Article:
Drinking the Water in Your RV

“Do you drink water from the city water in RV parks?” This question in an RV Facebook group recently received over 100 responses. We put them in categories based on the highest level of filtering that each response represented. Here are the results from 133 people:

survey results of drinking water sources in RVs
Only 17% of the RVers who replied drink water straight from the water supply without filtering. Almost twice as many (32%) use some type of filter before they drink the water in their RV. The largest group (38%) buy bottled water for drinking and/or cooking and pets.

So let’s look at the cost of the most selected options. Obviously the least expensive option is to drink water straight from the water supply with no filter, but the majority of RVers believe the water should be filtered in some way before drinking.

Hose Filters

rv hose filter attached inline

So what does it cost to use a hose filter? One of the most popular hose filters is the Camco Taste Pure. This filter costs about $30 with a hose protector. Replacement filters run about $8 each after that. Camco suggests replacing the filters after about 3 months’ use, so one would expect to use 4 per year if they full time. This would cost about $55 for one year. Sounds affordable, right? Before you decide on this option, it is important when looking at water filters to look at their micron rating, and the Camco TastePure has a 100 micron rating.

Micron Ratings

Micron ratings let you know the size of the openings in the filter. The larger the number, the more it allows through. As a point of reference, bacteria range from 0.2 to 2 microns in width/diameter and 1 to 10 microns in length. Viruses range from 0.004 to 0.1 microns. Insecticides can be 0.5 to 10 microns, and mold ranges from 10 to 30 microns. A 100 micron filter will not be able to filter any of these from the water; most will pass right through. Be aware when a filter says it can reduce things or whether it eliminates it to a certain percentage. Both mean very different things. Filters with smaller micron ratings reduce water flow, so it makes sense that a high micron filter would be used at the water spigot. But what about when it comes into the RV? Based on the responses from the post, several RVers choose to add another level of protection for their drinking water once it enters the RV: a pitcher water filter.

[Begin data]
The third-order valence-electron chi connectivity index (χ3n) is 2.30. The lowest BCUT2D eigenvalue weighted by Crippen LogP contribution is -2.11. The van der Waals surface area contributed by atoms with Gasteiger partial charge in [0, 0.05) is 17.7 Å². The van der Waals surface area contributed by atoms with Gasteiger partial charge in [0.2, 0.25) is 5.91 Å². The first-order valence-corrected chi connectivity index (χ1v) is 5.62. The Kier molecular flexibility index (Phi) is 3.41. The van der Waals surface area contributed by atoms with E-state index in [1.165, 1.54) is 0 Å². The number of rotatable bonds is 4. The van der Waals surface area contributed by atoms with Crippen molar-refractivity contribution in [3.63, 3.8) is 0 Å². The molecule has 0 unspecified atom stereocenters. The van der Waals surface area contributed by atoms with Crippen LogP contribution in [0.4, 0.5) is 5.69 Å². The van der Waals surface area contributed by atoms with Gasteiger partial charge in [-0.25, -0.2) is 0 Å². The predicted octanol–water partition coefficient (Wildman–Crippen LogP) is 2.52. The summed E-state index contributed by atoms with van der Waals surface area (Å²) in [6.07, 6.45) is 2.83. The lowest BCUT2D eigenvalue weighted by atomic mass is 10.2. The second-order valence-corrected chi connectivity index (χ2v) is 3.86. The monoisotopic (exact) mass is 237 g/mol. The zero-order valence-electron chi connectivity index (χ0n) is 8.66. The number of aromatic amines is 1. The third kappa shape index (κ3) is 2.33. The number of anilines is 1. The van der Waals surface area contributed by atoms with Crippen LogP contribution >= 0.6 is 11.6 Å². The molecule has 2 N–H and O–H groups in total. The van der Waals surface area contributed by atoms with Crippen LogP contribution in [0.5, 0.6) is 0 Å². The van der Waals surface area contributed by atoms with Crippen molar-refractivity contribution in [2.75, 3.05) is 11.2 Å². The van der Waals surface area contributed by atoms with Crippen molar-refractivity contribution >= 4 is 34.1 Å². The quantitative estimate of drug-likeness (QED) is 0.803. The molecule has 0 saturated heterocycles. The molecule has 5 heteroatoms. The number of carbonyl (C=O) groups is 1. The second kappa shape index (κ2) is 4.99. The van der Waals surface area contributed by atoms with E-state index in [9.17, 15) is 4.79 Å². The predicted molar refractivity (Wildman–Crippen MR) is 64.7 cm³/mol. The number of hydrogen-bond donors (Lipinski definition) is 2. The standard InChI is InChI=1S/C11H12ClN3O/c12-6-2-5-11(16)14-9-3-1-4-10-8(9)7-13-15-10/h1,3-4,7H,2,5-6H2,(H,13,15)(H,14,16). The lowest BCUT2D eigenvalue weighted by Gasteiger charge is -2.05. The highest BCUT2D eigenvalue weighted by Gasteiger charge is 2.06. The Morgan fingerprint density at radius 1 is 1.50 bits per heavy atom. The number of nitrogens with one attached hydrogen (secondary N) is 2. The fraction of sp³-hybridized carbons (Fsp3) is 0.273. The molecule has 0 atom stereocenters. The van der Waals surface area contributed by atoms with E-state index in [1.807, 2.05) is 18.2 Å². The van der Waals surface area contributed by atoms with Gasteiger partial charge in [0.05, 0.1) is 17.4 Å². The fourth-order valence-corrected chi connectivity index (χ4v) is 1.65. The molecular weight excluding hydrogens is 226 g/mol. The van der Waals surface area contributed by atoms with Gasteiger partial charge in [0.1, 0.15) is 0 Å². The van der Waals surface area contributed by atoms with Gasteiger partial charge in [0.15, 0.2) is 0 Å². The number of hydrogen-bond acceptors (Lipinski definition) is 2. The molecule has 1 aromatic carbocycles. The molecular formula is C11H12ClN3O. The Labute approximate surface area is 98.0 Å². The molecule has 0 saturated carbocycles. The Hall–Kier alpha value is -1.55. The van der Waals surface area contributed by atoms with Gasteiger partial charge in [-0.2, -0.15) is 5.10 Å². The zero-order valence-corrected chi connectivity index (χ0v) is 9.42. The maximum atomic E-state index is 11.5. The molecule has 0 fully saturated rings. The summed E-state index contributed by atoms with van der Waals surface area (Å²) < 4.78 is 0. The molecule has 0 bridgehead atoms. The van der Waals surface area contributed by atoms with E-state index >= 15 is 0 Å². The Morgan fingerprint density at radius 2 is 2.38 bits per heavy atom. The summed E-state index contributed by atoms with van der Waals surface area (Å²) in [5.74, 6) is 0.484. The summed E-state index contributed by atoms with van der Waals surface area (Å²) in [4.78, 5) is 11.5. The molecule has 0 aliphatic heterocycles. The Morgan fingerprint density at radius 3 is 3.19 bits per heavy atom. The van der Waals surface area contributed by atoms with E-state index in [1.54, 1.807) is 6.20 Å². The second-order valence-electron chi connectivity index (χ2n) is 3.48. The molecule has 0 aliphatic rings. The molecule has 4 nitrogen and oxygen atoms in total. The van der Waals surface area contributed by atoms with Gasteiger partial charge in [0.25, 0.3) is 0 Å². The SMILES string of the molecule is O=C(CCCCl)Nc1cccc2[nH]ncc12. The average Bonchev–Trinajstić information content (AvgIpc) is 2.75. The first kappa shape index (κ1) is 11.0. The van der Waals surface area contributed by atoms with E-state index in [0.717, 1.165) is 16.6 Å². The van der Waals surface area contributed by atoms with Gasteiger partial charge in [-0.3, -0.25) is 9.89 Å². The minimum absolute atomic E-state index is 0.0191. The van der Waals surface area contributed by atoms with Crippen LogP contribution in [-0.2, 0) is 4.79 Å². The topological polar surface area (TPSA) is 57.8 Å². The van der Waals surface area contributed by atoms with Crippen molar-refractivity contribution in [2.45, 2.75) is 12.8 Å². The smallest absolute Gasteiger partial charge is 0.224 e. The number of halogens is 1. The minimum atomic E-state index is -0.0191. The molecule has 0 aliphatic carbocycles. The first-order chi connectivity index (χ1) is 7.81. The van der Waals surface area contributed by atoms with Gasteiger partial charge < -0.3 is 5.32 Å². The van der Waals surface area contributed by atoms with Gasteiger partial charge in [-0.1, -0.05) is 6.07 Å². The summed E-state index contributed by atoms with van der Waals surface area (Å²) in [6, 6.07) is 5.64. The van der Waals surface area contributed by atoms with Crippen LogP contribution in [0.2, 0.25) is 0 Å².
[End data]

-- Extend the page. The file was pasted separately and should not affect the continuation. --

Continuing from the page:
Pitcher Filter

By using a pitcher filter, such as Zero, Pur, or Brita, you add another level of filtering with a much lower micron rating therefore eliminating far more from your water. These pitchers are in the $35 range with replacement filters costing close to $6. Most recommend replacing the filter after 40 gallons. This adds up to per gallon of filtered water costing around $0.15. I would recommend doing research on the specific pitcher you use as to what it can actually eliminate from the water.
water pitchers with water filters

Bottled Water

Bottled water is a very popular choice for drinking water, and not just for RVs. Many people only drink bottled water even when in their houses. Not all bottled water is the same though, and many brands have been tested to be equivalent to plain tap water.
bottled water isn't the best option for RVs
Still, it is a common solution for RVers that want a consistent water supply. You can get a 40-pack of Nestle Pure Life bottled water (a top brand) for about $4.50. This contains a little over 5 gallons of water with each gallon costing close to $1.25 per gallon. (A 40-pack also weighs about 40 pounds.) Another popular bottled water, Evian, can run as much as $13 at Sam's, and that is only for 12 bottles! This would make a gallon of Evian water cost $5.50!